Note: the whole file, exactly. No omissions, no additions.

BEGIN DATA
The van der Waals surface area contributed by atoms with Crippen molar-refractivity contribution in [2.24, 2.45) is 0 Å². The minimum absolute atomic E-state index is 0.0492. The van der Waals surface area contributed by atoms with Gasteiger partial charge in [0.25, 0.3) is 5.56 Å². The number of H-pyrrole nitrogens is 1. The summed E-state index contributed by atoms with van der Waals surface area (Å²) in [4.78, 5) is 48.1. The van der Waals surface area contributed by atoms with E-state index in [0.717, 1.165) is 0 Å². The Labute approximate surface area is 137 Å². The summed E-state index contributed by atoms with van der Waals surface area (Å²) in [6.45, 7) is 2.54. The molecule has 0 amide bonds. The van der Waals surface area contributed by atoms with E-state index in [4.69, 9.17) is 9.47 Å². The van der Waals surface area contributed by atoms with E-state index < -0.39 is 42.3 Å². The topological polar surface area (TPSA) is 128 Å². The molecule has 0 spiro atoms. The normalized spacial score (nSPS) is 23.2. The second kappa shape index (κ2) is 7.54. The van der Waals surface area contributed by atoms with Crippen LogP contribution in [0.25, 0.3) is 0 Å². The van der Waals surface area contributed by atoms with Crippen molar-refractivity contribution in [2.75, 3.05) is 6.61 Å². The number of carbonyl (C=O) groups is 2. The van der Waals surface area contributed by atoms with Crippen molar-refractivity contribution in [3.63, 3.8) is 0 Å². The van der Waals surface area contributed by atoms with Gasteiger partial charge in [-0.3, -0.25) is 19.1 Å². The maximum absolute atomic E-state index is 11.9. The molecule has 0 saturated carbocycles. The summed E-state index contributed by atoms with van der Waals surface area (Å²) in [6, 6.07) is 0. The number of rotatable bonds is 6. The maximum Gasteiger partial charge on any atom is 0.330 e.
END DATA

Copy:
The van der Waals surface area contributed by atoms with Crippen molar-refractivity contribution in [2.24, 2.45) is 0 Å². The minimum absolute atomic E-state index is 0.0492. The van der Waals surface area contributed by atoms with Gasteiger partial charge in [0.25, 0.3) is 5.56 Å². The number of H-pyrrole nitrogens is 1. The summed E-state index contributed by atoms with van der Waals surface area (Å²) in [4.78, 5) is 48.1. The van der Waals surface area contributed by atoms with E-state index in [0.717, 1.165) is 0 Å². The Labute approximate surface area is 137 Å². The summed E-state index contributed by atoms with van der Waals surface area (Å²) in [6.45, 7) is 2.54. The molecule has 0 amide bonds. The van der Waals surface area contributed by atoms with E-state index in [4.69, 9.17) is 9.47 Å². The van der Waals surface area contributed by atoms with E-state index < -0.39 is 42.3 Å². The topological polar surface area (TPSA) is 128 Å². The molecule has 0 spiro atoms. The normalized spacial score (nSPS) is 23.2. The second kappa shape index (κ2) is 7.54. The van der Waals surface area contributed by atoms with Crippen LogP contribution in [0.25, 0.3) is 0 Å². The van der Waals surface area contributed by atoms with Crippen molar-refractivity contribution in [2.75, 3.05) is 6.61 Å². The number of carbonyl (C=O) groups is 2. The van der Waals surface area contributed by atoms with Crippen molar-refractivity contribution in [3.63, 3.8) is 0 Å². The van der Waals surface area contributed by atoms with Gasteiger partial charge in [-0.3, -0.25) is 19.1 Å². The maximum absolute atomic E-state index is 11.9. The molecule has 0 saturated carbocycles. The summed E-state index contributed by atoms with van der Waals surface area (Å²) in [6, 6.07) is 0. The number of rotatable bonds is 6. The maximum Gasteiger partial charge on any atom is 0.330 e.